Categories
bristol pubs

The suburban Bristol pub that became a Pret

The Victoria Inn was always a mystery: how long could it be before someone took on that handsome building and brought the pub back to life?

Unfortunately, it never happened, and now it’s a branch of upmarket sandwich shop Pret a Manger.

We walked past The Victoria , AKA The Queen Vic, every day for three years. It was at the end of our road, more or less, boarded up but intact. Ready to go when the call came.

When we wrote about micropubs for Beer Advocate we focused briefly on The Victoria, because it seemed to represent something:

It closed early in 2017 after a year of competition from the Draper’s. Did the micropub steal the “proper” pub’s customers and contribute to its death? The locals don’t think so. From talking to various fellow drinkers over the months, we’ve established that the Victoria was a fairly rough pub, struggling with public order issues. [Drapers Arms landlord] Garvan Hickey, for his part, expresses distress at the fate of the former neighbor: “I want pubs to do well. I’d like to see the Queen Vic open and trading as a pub again.” Not least, he admits, because he thinks a real run of pubs on that stretch of Gloucester Road might bring in yet more customers.

The Queen Vic in 2018.

Pubs in old retail units – small, compact, with limited hours – seem viable today in a way that grand old pub buildings sometimes don’t, especially outside city centres.

We heard news from time to time of plans to convert the The Victoria – to turn it into a “house of multiple occupancy” with a “courtyard amenity area”.

Then it was going to become a branch of Greggs the baker.

And, finally, last year, Pret came into the frame.

Do you remember when Pret was sort of cool? When we both worked in central London in the noughties, it was where you went for a treat at lunch. The sandwiches were expensive but actually, obviously better than you’d get anywhere else.

There was a falafel sandwich dripping with ketchup. Another with crayfish.

The bread tasted fresh and the staff seemed happy to be working there.

In his 2015 autobiography How to Be a Man: (and Other Illusions) Guns N’ Roses bass player Duff McKagan wrote:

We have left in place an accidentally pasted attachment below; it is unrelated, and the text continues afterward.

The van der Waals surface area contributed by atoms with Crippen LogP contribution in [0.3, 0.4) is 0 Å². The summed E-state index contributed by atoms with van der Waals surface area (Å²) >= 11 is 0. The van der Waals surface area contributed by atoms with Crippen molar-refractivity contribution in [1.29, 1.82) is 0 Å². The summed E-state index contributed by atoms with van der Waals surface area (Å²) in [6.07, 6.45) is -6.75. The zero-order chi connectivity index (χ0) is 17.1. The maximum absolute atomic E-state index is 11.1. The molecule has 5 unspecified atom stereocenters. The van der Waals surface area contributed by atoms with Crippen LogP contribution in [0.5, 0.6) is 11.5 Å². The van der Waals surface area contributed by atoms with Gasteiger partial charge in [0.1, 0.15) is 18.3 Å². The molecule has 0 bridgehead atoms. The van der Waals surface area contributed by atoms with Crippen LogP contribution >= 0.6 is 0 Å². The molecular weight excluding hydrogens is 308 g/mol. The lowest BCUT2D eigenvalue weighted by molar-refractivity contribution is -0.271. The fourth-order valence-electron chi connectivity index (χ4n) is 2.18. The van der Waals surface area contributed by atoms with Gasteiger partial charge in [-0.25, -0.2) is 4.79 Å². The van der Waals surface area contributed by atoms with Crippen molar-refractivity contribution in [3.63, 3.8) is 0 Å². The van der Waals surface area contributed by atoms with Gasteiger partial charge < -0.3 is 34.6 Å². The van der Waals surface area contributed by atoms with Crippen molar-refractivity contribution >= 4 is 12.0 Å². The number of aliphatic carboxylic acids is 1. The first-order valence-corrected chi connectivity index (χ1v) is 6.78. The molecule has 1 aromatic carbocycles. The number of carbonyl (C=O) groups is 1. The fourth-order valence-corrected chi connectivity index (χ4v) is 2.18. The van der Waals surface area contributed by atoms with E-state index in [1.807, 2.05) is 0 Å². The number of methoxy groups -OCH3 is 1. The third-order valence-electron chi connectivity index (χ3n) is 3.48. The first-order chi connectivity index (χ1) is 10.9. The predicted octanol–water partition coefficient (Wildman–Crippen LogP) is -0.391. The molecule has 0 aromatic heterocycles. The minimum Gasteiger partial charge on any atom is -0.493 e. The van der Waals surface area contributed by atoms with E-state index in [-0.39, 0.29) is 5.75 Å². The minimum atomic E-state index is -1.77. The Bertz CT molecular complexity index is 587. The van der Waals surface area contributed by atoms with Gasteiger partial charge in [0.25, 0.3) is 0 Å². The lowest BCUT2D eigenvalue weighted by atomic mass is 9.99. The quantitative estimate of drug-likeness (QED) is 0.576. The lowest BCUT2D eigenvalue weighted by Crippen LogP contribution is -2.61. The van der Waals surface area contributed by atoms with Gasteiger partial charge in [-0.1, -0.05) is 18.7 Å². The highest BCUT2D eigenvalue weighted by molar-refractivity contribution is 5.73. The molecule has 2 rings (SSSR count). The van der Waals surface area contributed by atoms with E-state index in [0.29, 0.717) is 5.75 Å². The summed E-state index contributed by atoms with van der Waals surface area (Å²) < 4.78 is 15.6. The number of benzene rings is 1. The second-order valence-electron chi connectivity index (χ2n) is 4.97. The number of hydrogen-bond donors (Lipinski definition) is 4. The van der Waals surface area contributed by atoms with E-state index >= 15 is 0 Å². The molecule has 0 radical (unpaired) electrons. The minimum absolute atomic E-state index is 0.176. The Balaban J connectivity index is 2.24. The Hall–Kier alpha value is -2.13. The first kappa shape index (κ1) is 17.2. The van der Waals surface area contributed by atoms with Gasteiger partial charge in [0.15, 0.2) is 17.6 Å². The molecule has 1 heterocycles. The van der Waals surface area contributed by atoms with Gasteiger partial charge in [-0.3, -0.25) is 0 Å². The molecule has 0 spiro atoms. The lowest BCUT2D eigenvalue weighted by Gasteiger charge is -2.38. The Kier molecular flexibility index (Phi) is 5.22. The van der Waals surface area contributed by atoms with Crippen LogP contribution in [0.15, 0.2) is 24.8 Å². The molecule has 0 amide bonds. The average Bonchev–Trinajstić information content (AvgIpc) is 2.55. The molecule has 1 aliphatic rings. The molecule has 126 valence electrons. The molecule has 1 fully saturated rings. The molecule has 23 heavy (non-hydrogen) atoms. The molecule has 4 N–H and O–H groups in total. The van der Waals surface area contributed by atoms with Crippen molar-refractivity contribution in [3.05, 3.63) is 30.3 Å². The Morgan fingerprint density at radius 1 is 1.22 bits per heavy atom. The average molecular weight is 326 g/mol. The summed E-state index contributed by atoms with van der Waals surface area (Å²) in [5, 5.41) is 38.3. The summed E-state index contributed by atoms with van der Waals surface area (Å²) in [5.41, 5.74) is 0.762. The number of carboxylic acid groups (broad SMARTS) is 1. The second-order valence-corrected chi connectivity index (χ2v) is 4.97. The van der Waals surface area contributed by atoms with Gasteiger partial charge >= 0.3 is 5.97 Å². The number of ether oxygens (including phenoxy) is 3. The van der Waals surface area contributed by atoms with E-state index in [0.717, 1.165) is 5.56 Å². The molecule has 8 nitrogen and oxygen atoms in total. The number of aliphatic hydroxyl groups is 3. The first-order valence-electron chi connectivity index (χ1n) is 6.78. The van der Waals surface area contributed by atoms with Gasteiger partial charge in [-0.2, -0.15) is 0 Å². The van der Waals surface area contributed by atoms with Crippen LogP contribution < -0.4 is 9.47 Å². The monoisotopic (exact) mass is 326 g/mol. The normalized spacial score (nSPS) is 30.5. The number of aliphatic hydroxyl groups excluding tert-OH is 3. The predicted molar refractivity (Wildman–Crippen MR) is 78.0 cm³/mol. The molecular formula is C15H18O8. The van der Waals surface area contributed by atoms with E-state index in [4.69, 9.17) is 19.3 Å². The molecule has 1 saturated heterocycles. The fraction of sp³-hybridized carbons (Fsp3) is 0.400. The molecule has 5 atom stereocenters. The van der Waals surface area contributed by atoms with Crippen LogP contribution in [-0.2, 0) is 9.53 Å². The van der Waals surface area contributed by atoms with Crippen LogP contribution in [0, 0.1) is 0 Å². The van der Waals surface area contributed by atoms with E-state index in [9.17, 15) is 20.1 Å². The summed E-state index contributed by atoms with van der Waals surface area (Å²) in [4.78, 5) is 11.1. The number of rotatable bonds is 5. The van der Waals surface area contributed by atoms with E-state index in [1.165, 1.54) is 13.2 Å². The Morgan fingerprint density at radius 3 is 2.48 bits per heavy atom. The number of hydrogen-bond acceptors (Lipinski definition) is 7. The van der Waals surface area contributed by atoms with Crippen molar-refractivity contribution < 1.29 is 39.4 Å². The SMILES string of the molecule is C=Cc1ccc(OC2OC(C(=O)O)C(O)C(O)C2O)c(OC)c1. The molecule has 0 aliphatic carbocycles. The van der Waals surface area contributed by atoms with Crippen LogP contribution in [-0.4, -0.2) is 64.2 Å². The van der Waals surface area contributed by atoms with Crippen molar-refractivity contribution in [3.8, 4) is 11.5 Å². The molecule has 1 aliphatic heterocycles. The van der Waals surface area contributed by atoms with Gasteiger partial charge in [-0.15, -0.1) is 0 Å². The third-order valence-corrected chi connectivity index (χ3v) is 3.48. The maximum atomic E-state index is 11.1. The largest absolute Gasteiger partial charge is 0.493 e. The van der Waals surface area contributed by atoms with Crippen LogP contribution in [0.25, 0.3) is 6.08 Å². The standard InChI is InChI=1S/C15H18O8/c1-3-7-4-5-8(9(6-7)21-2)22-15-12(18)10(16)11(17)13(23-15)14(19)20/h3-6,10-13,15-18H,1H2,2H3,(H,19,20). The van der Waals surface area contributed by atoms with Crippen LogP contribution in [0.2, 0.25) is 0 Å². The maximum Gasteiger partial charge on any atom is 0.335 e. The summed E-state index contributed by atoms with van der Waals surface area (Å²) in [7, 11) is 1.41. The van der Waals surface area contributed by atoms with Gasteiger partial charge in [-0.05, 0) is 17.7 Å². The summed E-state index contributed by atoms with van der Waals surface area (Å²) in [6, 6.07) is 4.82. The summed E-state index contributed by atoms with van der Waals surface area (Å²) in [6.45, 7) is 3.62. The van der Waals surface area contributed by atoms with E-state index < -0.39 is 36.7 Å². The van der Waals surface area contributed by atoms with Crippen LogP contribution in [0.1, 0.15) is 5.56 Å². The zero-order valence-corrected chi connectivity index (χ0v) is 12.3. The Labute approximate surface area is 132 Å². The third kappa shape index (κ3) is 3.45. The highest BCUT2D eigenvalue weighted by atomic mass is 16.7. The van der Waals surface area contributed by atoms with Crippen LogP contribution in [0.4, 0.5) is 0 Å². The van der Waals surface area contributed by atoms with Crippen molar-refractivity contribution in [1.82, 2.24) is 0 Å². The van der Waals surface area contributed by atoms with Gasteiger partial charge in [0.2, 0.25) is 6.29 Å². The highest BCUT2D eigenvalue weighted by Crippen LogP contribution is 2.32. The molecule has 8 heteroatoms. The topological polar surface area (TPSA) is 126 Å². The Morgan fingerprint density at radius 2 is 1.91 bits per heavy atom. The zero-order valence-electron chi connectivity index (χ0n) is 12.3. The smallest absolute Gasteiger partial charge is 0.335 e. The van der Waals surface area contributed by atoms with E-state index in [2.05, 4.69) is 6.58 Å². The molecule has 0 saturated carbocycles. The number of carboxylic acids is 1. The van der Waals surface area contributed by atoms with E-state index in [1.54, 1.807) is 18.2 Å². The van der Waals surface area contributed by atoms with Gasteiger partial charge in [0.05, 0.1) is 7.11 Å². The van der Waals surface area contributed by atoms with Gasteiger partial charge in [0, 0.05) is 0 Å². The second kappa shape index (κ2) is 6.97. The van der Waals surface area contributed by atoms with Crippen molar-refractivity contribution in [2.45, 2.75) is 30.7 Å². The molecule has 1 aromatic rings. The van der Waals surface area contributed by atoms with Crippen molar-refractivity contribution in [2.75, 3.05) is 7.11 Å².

[My] favorite place is a chain called Pret A Manger. I know they have some shops in the States, but they started here, it’s where I discovered them, and they’ll always be a London destination for me. Pret has hot and cold wraps of all kinds (try the hot jalapeno chicken!), healthy sandwiches, great salads and soups, and strong espresso. This is always the first place I try to get to when I go to the UK… Cheap, fast, and kick-ass.

Actually, with hindsight, maybe this was a shark-jumping moment.

These days, over-extended and having struggled through COVID, the magic (oh, come off it, you can’t describe a packet sandwich as having ‘magic’!) has gone. And the staff certainly aren’t happy these days.

Seeing that branch on Gloucester Road, a grey corporate-branded blob where there used to be a bit of history, made us feel sad.

Neighbourhood pubs are already prime targets for developers and Tesco. Now they’ve got Pret, Subway and the rest to contend with, too. It doesn’t bode well.

But it certainly makes commercial sense, in an area full of work-from-home types who are more likely these days to want lunch in the suburbs than in town.

And in The Drapers Arms across the road, we noticed a folded Pret sandwich packet on one table, next to a pint of ale.

It’s not a crusty cheese roll but it’s decent enough boozing food, we suppose.

Categories
20th Century Pub beer and food pubs

A survey of a certain type of pub, 1963

In Egon Ronay’s 1964 Guide to 600 Pubs we have a snapshot of ‘nice’ boozers in London and the South of England as they were in 1963, from collections of tat to hot pasties.

It’s taken us a little while to pick up a copy of this book, having encountered later editions, grubby and broken-spined, on the bookshelves of pubs. We suppose most copies were thrown away in around 1967, or were left in the glove-boxes of cars sent to the scrapheap.

Guidebooks don’t endure, generally. They’re usually out of date by the time they go to print and generally all but useless within about two years of publication. When it comes to pubs, which can change from manager to manager and season to season, that’s especially true.

Ronay’s pub guides weren’t annual and the title varied, but the idea was always the same: to help well-to-do travellers find something to eat in a pub that wouldn’t offend their sensibilities.

They’re not as interesting as old editions of the Campaign for Real Ale Good Beer Guide – Ronay and his team weren’t especially interested in beer – and lack the entertainment value of those Batsford guides. Still, there are nuggets of gold to be found.

Let’s start with Ronay’s introduction, in which he sets out his belief that ‘atmosphere is, of course, the most important of the factors associated with the word “pub”’:

I insisted. ‘There must be a way,’ I said, ‘in which we can briefly define the atmosphere of pubs and inns.’